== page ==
- Never send financial or personal information (account numbers, social security numbers, credit card numbers, ID’s and passwords, tax identifier numbers, etc.) via email unless a form of email encryption is being used. This is a special type of email that scrambles the information so only the recipients can read it.
- Verify that website links embedded in emails are being directed to the correct website. Do this by placing the cursor over the link (do not click on the link). Hovering over the link will show you the real website in a pop-up window, or if using a web browser, it will be in the lower left hand corner.
- Contact the sender to verify that the email was legitimately sent to you. Instead of clicking on the link provided in the email, contact the sending party to obtain their legitimate website then manually type it in to the web browser.
- Consider using separate email accounts, one for business, one for financial institutions, one for friends and family and one for subscriptions and registrations.
- Run firewall and anti-virus/anti-malware detection programs on computer systems. These are subscription-based services and it is important to keep them up-to-date.
- Use different and complex passwords for each account that utilizes email addresses.
- Using the same password across accounts will compromise accounts if the credential is stolen.
- Never reply to a suspicious email as this will validate your email address as active.
When using hosted email services (Yahoo mail, Gmail, Outlook online, etc.) enable two-step verification. Once the password is entered, a prompt will ask to enter a randomly generated code that is sent to a mobile device.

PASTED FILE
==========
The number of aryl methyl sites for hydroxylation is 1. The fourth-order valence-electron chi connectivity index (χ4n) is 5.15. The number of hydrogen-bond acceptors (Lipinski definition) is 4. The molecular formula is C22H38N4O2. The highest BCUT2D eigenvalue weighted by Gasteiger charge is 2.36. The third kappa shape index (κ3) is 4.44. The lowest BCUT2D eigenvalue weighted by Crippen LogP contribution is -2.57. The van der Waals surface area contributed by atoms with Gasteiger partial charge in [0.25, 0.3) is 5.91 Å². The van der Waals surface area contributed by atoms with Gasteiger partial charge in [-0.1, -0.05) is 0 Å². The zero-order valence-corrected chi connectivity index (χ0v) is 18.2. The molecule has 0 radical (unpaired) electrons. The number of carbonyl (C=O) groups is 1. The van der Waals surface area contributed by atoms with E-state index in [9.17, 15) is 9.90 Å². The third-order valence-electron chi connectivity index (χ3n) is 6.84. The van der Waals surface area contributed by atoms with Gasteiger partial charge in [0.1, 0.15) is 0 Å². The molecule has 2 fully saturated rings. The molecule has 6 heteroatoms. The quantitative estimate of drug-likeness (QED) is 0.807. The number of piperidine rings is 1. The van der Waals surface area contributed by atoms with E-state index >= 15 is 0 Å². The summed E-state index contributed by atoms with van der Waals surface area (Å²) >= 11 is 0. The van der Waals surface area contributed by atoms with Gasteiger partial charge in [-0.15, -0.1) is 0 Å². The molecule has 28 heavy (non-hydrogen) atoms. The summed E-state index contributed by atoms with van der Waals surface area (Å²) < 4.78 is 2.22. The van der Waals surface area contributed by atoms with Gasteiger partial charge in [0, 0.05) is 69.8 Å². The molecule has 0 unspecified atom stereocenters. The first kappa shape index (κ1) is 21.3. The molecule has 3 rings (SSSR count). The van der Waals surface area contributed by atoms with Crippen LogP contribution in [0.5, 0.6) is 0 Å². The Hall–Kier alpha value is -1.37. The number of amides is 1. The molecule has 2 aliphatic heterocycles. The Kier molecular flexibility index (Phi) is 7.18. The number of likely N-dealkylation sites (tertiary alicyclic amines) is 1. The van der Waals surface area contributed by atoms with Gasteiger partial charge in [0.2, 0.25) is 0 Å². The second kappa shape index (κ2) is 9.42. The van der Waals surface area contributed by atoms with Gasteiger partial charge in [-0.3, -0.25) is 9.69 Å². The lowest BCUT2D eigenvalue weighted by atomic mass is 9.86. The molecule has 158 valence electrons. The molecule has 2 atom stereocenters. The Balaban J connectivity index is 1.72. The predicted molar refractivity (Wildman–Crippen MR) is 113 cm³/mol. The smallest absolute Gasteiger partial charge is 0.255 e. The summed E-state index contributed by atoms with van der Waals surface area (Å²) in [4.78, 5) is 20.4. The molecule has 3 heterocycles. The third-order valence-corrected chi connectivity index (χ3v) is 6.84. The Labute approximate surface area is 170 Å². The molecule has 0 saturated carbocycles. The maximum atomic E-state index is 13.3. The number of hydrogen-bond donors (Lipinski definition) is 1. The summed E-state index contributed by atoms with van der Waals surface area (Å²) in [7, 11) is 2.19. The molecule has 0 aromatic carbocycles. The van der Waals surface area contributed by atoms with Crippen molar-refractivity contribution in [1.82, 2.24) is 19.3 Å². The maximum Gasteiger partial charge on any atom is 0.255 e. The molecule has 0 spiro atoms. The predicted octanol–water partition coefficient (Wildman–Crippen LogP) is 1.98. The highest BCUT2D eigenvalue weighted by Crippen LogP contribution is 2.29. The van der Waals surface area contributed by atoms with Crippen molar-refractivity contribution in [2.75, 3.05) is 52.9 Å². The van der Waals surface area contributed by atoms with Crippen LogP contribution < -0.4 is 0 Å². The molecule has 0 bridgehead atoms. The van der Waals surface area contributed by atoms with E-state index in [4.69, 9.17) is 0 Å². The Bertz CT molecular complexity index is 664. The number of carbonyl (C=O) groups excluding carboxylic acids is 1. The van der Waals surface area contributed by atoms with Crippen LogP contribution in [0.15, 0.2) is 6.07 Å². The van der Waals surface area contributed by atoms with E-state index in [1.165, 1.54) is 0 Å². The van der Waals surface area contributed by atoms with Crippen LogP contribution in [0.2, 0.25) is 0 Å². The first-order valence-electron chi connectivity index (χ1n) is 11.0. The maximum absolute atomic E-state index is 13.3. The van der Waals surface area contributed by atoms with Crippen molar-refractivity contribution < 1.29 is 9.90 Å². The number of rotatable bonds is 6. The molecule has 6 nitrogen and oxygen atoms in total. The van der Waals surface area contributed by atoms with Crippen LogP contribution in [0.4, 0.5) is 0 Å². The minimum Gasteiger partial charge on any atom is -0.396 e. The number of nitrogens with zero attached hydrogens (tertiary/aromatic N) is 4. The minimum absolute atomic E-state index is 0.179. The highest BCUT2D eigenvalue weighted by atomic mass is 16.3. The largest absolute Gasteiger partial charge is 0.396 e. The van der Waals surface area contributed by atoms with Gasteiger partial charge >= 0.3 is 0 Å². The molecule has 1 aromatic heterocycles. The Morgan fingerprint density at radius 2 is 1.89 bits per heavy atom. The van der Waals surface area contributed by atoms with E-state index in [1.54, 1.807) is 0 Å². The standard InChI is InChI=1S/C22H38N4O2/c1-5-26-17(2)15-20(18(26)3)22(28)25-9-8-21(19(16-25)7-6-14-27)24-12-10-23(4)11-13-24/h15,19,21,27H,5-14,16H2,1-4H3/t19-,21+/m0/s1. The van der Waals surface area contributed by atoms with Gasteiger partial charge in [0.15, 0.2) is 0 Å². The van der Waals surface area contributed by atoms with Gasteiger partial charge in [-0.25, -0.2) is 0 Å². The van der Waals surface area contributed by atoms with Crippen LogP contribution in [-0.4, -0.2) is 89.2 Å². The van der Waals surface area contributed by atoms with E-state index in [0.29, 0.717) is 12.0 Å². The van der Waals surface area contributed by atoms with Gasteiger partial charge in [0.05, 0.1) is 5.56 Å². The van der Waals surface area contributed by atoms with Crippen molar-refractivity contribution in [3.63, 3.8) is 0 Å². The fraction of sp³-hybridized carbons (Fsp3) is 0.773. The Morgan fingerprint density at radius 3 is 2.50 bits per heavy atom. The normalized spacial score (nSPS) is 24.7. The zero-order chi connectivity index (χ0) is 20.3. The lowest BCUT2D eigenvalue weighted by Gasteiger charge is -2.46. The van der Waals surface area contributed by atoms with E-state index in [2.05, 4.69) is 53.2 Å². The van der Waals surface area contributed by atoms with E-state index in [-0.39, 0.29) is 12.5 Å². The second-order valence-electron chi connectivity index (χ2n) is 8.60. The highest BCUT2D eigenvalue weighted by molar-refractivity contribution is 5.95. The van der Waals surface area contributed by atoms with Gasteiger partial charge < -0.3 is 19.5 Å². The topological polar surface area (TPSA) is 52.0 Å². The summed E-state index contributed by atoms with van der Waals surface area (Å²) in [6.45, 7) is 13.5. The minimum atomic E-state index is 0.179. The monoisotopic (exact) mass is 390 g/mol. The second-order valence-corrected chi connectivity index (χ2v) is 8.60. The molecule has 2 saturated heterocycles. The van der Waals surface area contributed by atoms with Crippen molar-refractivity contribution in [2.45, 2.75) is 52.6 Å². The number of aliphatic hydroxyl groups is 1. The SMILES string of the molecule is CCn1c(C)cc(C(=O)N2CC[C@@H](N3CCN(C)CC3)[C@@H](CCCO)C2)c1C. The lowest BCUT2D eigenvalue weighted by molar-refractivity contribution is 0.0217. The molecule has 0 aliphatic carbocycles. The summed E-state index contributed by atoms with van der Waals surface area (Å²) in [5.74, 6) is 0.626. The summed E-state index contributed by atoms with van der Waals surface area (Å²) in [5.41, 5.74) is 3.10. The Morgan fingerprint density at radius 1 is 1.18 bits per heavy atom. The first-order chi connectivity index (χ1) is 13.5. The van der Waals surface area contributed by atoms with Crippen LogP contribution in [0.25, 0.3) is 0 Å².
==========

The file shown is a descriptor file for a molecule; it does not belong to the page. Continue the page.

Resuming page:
- Phishing emails can be very sophisticated and convincing. Those who fall victim to a phishing email, should take action immediately.
Phishing victim action plan
- Notify the IT department or vendor of the organization to enact any Incident Response Plans (IRP) that may be in place.
- Scan the system with an anti-virus or anti-malware product.
- Change any account passwords that utilized the compromised credentials.
- Monitor any compromised accounts for suspicious activity or fraudulent charges.
- If financial account credentials were compromised, notify the appropriate financial institution or organizational representative.
2016 saw a variety of changes in cyber-attacks. The most significant change was the increase in the number of malicious mass mailings containing ransomware. Ransomware and other malware are now readily available on the black market; and, it has been forecasted that in 2017 the volume of malicious email is unlikely to decrease. 2 It is important for organizations and individuals to know that, even if they do not think they are an obvious target for cybercriminals, they are not immune. The tips outlined above will help prevent the success of cyber-attacks and help protect computer networks.
[i] Symantec Corporation. (2016, April). 2016 Internet Security Threat Report. Retrieved from https://www.symantec.com/security-center/threat-report
[ii] Gudkova, D., Vergelis, M., Demidova, N., & Shcherbakova, T. (2017, February 20). Spam and Phishing in 2016. Securelist. Retrieved from https://securelist.com/analysis/kaspersky-security-bulletin/77483/kaspersky-security-bulletin-spam-and-phishing-in-2016/